(Illustration: website of Sánchez-Gago, Vieira & Gallego Abogados, León, Spain)

 

Confusing Terms: “breach,” “default,” “infringement,” “violation,” “infraction”

Legal Synonyms,Confusing Terms(what's the difference between..._)

Although these nouns may be considered legal synonyms that are very close in meaning, they are rarely interchangeable when used in standard expressions (frases hechas) in specific contexts. Here are a few examples of the most common expressions in which they appear (there are many others!):

Breach: In contract law, “breach of contract” denotes incumplimiento contractual and is synonymous with “nonperformance” or “failure to perform.” Breach may be described as a “material breach” (incumplimiento grave) or “partial breach” (incumplimiento parcial), and it is often possible to “cure (or) remedy a breach of contract” (subsanar el incumplimiento contractual). In this context “breaching party” denotes the parte incumplidora, while “non-breaching party” is the parte cumplidora.” In contrast, in criminal or administrative law the expression “breach of the peace” refers to alteración del orden público while, in general, “breach of trust” denotes abuso de confianza. In other contexts “breach” may sometimes be rendered as quebrantamiento, as in the expressions “breach of duty” (quebrantamiento del deber) or “prison breach” (quebrantamiento de prisión), also called “breach of prison” or “prison breaking.”

Default: Like “breach,” “default” can denote incumplimiento contractual (“contractual default”). In this case, “defaulting party” denotes the parte incumplidora, while the “nondefaulting party” is the parte cumplidora.” In the context of civil procedure, “default” may refer to the nonappearance of a defendant in court (incomparecencia del demandado) or to his failure to respond to a complaint (demanda). In this instance, “to declare in default” is declarar en rebeldía, “default proceeding” is juicio en rebeldía, and “default judgment” or “judgment by default” is sentencia dictada en rebeldía. In banking law and the law of obligations in general, “default” has the additional meaning of “failure to pay a debt when due” (mora). In that sense “to be in default” (which may also be expressed as “to be in arrears”) is estar en mora, while the expression “default interest” refers to intereses moratorios, and a “default debtor” is a deudor en mora or deudor moroso.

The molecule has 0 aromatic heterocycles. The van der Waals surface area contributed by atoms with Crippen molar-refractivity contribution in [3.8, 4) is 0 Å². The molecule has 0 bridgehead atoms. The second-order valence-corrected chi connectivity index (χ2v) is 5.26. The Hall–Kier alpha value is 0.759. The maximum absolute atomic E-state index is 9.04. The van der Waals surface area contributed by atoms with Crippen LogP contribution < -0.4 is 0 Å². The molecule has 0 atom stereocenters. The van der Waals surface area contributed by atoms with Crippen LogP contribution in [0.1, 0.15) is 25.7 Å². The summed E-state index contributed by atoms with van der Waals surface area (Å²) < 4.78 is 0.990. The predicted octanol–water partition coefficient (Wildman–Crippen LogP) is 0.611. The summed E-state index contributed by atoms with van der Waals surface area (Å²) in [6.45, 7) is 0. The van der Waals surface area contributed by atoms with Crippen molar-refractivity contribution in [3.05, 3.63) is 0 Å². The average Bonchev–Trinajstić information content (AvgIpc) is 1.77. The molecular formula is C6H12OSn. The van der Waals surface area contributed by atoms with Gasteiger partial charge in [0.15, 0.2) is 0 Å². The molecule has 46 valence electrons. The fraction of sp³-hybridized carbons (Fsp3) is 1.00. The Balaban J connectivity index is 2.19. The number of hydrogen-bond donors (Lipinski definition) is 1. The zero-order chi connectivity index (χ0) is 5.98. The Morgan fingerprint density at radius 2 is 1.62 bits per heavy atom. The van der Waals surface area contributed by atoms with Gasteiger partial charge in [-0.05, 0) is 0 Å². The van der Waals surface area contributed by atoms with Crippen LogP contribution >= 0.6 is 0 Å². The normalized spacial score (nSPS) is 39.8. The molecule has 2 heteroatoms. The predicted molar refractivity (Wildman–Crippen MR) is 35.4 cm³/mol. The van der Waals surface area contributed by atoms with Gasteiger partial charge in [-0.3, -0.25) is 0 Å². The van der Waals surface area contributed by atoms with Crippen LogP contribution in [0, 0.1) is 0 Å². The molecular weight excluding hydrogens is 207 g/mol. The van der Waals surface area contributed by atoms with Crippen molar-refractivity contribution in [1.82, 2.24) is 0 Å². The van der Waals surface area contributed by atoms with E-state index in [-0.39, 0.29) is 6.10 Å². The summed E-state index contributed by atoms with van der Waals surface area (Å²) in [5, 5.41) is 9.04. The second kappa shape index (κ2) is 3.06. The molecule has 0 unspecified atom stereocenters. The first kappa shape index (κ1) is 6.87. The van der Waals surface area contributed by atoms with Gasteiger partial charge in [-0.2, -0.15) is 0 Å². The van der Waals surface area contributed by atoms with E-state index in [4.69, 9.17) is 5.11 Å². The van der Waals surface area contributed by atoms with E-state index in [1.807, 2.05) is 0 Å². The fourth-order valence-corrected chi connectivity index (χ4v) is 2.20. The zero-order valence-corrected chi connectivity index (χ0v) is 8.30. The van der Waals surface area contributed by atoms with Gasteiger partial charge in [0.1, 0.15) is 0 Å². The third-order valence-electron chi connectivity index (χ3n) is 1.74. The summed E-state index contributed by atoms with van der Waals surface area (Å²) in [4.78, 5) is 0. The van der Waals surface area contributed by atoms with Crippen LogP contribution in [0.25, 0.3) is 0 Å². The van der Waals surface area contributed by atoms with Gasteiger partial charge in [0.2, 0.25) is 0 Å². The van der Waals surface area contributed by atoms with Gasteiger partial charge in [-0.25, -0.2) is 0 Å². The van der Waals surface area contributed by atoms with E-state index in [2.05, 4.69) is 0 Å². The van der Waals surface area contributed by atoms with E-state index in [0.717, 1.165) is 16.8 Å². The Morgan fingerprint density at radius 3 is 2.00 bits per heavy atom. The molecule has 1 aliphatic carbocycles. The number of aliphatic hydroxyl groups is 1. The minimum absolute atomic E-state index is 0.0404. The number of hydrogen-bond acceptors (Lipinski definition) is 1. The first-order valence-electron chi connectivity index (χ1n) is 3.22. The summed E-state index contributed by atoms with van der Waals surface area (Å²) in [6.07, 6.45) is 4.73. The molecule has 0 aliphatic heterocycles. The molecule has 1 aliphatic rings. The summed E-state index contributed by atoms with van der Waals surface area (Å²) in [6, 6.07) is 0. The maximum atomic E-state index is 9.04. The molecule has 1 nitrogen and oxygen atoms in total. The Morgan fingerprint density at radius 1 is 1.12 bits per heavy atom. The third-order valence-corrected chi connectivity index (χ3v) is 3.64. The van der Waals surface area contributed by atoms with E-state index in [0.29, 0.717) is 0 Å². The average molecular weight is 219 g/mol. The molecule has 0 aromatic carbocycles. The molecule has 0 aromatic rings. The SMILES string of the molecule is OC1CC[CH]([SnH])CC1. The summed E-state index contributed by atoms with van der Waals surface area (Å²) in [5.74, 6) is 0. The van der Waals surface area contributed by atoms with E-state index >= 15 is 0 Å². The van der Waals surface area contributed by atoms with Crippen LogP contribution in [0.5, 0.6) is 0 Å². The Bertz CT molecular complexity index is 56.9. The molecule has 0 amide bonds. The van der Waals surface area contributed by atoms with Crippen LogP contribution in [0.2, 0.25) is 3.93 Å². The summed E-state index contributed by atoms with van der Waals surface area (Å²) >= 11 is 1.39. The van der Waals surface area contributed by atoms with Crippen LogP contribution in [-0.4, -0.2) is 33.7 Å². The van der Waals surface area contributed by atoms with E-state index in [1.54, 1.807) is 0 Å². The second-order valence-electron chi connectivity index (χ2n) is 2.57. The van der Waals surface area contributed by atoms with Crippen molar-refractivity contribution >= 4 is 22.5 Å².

Infringement: “Infringement” is frequently used in the context of intellectual property law to denote interference in an owner’s exclusive rights in a patent, trademark or copyright. The term is often rendered in Spanish as violación, as in “patent infringement” (violación del derecho de patente), “trademark infringement” (violación del derecho de marca) or “copyright infringement” (violación de derechos de autor).

Violación: “Violation” is used generically to denote general contraventions of law or rights and is often rendered as vulneración: “violation of the law,” (vulneración de la ley); “violation of constitutional rights,” (vulneración de los derechos constitucionales). In other respects, the expression “traffic violations” may denote lesser traffic offenses (referred to generically in the Spanish Ley de Seguridad Vial as infracciones de tráfico).